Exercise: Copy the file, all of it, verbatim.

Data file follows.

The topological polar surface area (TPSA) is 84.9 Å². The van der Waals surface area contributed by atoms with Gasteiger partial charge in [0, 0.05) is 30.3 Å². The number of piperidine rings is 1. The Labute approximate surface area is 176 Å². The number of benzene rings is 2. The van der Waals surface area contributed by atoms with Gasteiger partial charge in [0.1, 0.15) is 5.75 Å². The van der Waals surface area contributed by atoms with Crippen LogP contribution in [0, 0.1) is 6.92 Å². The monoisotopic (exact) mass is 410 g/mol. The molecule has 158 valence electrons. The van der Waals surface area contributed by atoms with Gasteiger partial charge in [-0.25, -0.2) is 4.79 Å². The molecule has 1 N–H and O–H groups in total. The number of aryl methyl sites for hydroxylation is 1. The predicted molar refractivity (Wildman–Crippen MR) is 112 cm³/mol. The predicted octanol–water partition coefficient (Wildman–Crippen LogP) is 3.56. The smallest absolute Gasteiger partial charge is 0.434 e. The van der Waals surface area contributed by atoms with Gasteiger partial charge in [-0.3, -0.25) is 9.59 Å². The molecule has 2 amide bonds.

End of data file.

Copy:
The topological polar surface area (TPSA) is 84.9 Å². The van der Waals surface area contributed by atoms with Gasteiger partial charge in [0, 0.05) is 30.3 Å². The number of piperidine rings is 1. The Labute approximate surface area is 176 Å². The number of benzene rings is 2. The van der Waals surface area contributed by atoms with Gasteiger partial charge in [0.1, 0.15) is 5.75 Å². The van der Waals surface area contributed by atoms with Crippen LogP contribution in [0, 0.1) is 6.92 Å². The monoisotopic (exact) mass is 410 g/mol. The molecule has 158 valence electrons. The van der Waals surface area contributed by atoms with Gasteiger partial charge in [-0.25, -0.2) is 4.79 Å². The molecule has 1 N–H and O–H groups in total. The number of aryl methyl sites for hydroxylation is 1. The predicted molar refractivity (Wildman–Crippen MR) is 112 cm³/mol. The predicted octanol–water partition coefficient (Wildman–Crippen LogP) is 3.56. The smallest absolute Gasteiger partial charge is 0.434 e. The van der Waals surface area contributed by atoms with Gasteiger partial charge in [-0.3, -0.25) is 9.59 Å². The molecule has 2 amide bonds.